Plus, I bet that Vic's earlier crimes will eventually come back to bite him in the ass, just like the assassination in the pilot. Maybe he doesn't fall in the next 10 episodes, but he will during the next 20, that's not such a big difference.

If it means that every character will get the closure they deserve, I'm fine with it. :)

jim treacher said...

"Who would have ever expected, five years ago, that an obscure cable channel like FX was going to introduce one of the great cop dramas of all time, and that it would star the guy from 'The Commish' and 'Daddio'?"

Let alone created by a guy who used to write for Nash Bridges!

Zodin2008 said...

The ultimate ironic ending would be to see Shane and Ronnie end up dead and Vic ending up getting off, but alone...no wife and family (they've left) and all members of the once impervious strike team, gone.

It would be very Shakespearean.

Alan Sepinwall said...

Again, without trying to spoil too much, by season six the season reaches what feels like the point of no return, in a way that none of Vic or Shane's previous problems have. If the show shies away from where it's obvious the story needs to go -- or even if the writers try to pad things out, "Sopranos"-style, I'm going to be disappointed.

But Shawn assures me that he and the writers are hard at work at proving me wrong, and he's smarter than I am, so I suspect he will.

anon said...

Alan,

I hope you're right. Like you, I was looking forward to this run of episodes because it was the final run of episodes. Whitaker's run on the show was tremendous, and the writers worked hard to give his character the heft to go toe to toe with Mackey. I was looking for an explosive end.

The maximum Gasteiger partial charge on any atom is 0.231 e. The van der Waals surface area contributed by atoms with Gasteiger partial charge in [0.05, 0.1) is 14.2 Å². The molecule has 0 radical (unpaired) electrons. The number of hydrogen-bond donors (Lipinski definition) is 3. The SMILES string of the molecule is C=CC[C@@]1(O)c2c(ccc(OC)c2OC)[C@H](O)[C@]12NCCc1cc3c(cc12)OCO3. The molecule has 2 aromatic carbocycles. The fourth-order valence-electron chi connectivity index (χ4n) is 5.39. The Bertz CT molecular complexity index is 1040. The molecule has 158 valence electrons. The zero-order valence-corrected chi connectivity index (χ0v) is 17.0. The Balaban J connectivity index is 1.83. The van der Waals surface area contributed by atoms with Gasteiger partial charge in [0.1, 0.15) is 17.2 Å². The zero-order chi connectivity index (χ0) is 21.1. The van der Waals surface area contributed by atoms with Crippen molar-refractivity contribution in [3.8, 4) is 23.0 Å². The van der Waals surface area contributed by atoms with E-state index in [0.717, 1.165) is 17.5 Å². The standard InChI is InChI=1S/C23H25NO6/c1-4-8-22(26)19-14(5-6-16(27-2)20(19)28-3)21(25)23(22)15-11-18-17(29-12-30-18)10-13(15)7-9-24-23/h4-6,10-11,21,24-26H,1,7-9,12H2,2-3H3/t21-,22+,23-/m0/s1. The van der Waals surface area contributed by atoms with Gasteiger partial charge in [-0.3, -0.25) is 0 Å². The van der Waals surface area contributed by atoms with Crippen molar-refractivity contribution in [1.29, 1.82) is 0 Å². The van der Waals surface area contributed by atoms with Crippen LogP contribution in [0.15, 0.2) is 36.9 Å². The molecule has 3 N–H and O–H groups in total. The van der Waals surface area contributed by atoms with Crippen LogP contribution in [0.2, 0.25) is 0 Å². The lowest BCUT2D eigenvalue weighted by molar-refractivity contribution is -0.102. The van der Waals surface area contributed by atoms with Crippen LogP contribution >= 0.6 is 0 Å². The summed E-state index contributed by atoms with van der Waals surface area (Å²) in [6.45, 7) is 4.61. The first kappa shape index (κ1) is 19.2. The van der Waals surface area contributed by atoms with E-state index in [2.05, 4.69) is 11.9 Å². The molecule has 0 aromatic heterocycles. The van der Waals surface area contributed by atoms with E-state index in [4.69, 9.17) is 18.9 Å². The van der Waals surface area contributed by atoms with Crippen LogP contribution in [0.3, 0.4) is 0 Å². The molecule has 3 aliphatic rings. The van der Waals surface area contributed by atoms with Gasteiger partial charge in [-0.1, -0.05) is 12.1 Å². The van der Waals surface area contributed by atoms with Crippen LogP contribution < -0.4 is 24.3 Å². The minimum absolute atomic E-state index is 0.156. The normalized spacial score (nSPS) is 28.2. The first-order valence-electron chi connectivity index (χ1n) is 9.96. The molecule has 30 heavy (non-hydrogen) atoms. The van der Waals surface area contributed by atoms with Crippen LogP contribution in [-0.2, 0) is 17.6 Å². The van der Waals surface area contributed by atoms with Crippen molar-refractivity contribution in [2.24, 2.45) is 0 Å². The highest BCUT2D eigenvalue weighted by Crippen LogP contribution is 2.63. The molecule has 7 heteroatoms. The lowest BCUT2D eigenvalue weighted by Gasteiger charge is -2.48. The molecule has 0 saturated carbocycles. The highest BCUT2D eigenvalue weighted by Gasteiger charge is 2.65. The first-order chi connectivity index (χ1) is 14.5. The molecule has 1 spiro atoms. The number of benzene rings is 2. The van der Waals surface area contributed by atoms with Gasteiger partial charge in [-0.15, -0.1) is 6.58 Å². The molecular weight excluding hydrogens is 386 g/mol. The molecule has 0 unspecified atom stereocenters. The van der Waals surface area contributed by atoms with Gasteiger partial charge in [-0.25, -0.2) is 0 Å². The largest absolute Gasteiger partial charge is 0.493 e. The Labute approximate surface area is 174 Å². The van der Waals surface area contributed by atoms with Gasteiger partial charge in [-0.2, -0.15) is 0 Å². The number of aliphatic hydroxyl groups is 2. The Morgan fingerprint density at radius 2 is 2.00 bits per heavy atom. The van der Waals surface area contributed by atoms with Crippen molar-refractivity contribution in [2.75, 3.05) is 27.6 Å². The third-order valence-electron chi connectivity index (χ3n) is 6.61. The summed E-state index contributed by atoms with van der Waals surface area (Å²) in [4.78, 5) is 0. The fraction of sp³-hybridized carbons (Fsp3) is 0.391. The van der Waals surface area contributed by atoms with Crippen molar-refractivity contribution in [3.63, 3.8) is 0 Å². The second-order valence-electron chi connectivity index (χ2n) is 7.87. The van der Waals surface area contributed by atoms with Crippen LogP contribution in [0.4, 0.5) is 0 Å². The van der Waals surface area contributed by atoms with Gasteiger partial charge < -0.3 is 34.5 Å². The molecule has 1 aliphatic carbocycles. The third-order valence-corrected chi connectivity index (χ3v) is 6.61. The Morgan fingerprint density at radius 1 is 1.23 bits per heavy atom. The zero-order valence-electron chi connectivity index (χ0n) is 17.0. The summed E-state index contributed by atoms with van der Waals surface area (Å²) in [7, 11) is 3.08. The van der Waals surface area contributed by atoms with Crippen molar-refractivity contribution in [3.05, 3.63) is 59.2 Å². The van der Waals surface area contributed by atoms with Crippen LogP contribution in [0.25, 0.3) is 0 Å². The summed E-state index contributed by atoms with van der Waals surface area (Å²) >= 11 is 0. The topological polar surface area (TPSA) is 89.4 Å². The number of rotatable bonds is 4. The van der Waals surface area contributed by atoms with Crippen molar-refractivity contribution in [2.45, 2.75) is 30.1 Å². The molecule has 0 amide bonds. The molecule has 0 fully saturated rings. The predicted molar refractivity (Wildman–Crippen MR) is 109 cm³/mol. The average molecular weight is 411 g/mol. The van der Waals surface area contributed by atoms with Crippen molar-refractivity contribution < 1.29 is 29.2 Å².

But having just watched the premiere...I can see Kavanaugh's clock running down, and it's a bit deflating. More than that, I thought his actions were a betrayal of the way the character had been built up in Season Five. And the supercop tendencies of the show -- Mackey knows every gang member and where they hang out and what territory is currently in dispute at all times -- stood out to me more than in times past, because I could see the machinery cranking to get Vic to Season Seven. As an example, when Vic asks Claudette, "Who're you gonna get to handle that for you?" I knew exactly how the hospital scene would play out to give Mackey and the team the high ground.

And there's no way you'll convince me that, once Kavanaugh's ruse from last season is revealed, that either Claudette, Dutch, or Vic (all astute cops and strategic thinkers) wouldn't see that Shane has a motive and is acting guilty as hell. I mean, I know they're all supposed to be preoccupied, but if Dutch is smart enough to be immediately suspicious of Kavanaugh he's certainly smart enough to know Shane's a better suspect than Vic.

Of course, I can complain all I want, but I'm in for the rest of the season. Even if they've never given her the storylines she's deserved, CCH Pounder commands the screen. And it looks like Walton Goggins season long breakdown is going to be an Emmy-worthy performance. And where are they going to take Catherine Dent and Cathy Cahlin Ryan? Heck, I'm even enjoying comic relief David Marciano, playing Billings as a shadier Ray Vecchio.

Let's see what you can do, Shawn Ryan.

Anon